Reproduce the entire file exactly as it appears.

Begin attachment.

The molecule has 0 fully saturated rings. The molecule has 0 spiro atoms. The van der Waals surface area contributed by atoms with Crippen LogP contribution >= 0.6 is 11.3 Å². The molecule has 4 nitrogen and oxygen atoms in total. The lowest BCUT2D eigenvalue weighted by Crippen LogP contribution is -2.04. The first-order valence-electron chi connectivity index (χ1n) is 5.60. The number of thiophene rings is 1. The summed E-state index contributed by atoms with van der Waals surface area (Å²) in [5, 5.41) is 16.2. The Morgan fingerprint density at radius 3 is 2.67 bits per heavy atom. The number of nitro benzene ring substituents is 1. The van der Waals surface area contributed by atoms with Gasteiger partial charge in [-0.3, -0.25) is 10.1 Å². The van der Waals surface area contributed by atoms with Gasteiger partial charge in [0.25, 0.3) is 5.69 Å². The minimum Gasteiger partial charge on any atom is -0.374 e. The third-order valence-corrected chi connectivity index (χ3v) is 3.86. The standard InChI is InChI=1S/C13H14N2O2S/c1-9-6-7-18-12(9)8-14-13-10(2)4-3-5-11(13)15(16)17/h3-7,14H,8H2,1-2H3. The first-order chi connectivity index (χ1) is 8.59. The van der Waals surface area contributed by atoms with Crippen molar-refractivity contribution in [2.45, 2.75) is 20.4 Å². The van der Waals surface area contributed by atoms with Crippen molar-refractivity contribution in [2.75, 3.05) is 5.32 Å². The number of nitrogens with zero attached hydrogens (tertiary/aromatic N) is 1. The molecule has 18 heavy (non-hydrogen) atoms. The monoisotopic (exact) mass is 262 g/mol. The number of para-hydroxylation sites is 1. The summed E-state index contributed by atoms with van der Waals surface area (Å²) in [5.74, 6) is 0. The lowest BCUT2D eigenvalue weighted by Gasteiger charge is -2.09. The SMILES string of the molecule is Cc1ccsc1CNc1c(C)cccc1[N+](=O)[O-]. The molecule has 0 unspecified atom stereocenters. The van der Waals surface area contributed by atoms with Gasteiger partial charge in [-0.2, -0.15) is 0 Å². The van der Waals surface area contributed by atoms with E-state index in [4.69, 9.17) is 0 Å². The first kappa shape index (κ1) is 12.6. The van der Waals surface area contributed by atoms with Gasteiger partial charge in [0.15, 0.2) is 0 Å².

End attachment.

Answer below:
The molecule has 0 fully saturated rings. The molecule has 0 spiro atoms. The van der Waals surface area contributed by atoms with Crippen LogP contribution >= 0.6 is 11.3 Å². The molecule has 4 nitrogen and oxygen atoms in total. The lowest BCUT2D eigenvalue weighted by Crippen LogP contribution is -2.04. The first-order valence-electron chi connectivity index (χ1n) is 5.60. The number of thiophene rings is 1. The summed E-state index contributed by atoms with van der Waals surface area (Å²) in [5, 5.41) is 16.2. The Morgan fingerprint density at radius 3 is 2.67 bits per heavy atom. The number of nitro benzene ring substituents is 1. The van der Waals surface area contributed by atoms with Gasteiger partial charge in [-0.3, -0.25) is 10.1 Å². The van der Waals surface area contributed by atoms with Gasteiger partial charge in [0.25, 0.3) is 5.69 Å². The minimum Gasteiger partial charge on any atom is -0.374 e. The third-order valence-corrected chi connectivity index (χ3v) is 3.86. The standard InChI is InChI=1S/C13H14N2O2S/c1-9-6-7-18-12(9)8-14-13-10(2)4-3-5-11(13)15(16)17/h3-7,14H,8H2,1-2H3. The first-order chi connectivity index (χ1) is 8.59. The van der Waals surface area contributed by atoms with Crippen molar-refractivity contribution in [2.45, 2.75) is 20.4 Å². The van der Waals surface area contributed by atoms with Crippen molar-refractivity contribution in [2.75, 3.05) is 5.32 Å². The number of nitrogens with zero attached hydrogens (tertiary/aromatic N) is 1. The molecule has 18 heavy (non-hydrogen) atoms. The monoisotopic (exact) mass is 262 g/mol. The number of para-hydroxylation sites is 1. The summed E-state index contributed by atoms with van der Waals surface area (Å²) in [5.74, 6) is 0. The lowest BCUT2D eigenvalue weighted by Gasteiger charge is -2.09. The SMILES string of the molecule is Cc1ccsc1CNc1c(C)cccc1[N+](=O)[O-]. The molecule has 0 unspecified atom stereocenters. The van der Waals surface area contributed by atoms with Gasteiger partial charge in [-0.2, -0.15) is 0 Å². The van der Waals surface area contributed by atoms with E-state index in [4.69, 9.17) is 0 Å². The first kappa shape index (κ1) is 12.6. The van der Waals surface area contributed by atoms with Gasteiger partial charge in [0.15, 0.2) is 0 Å².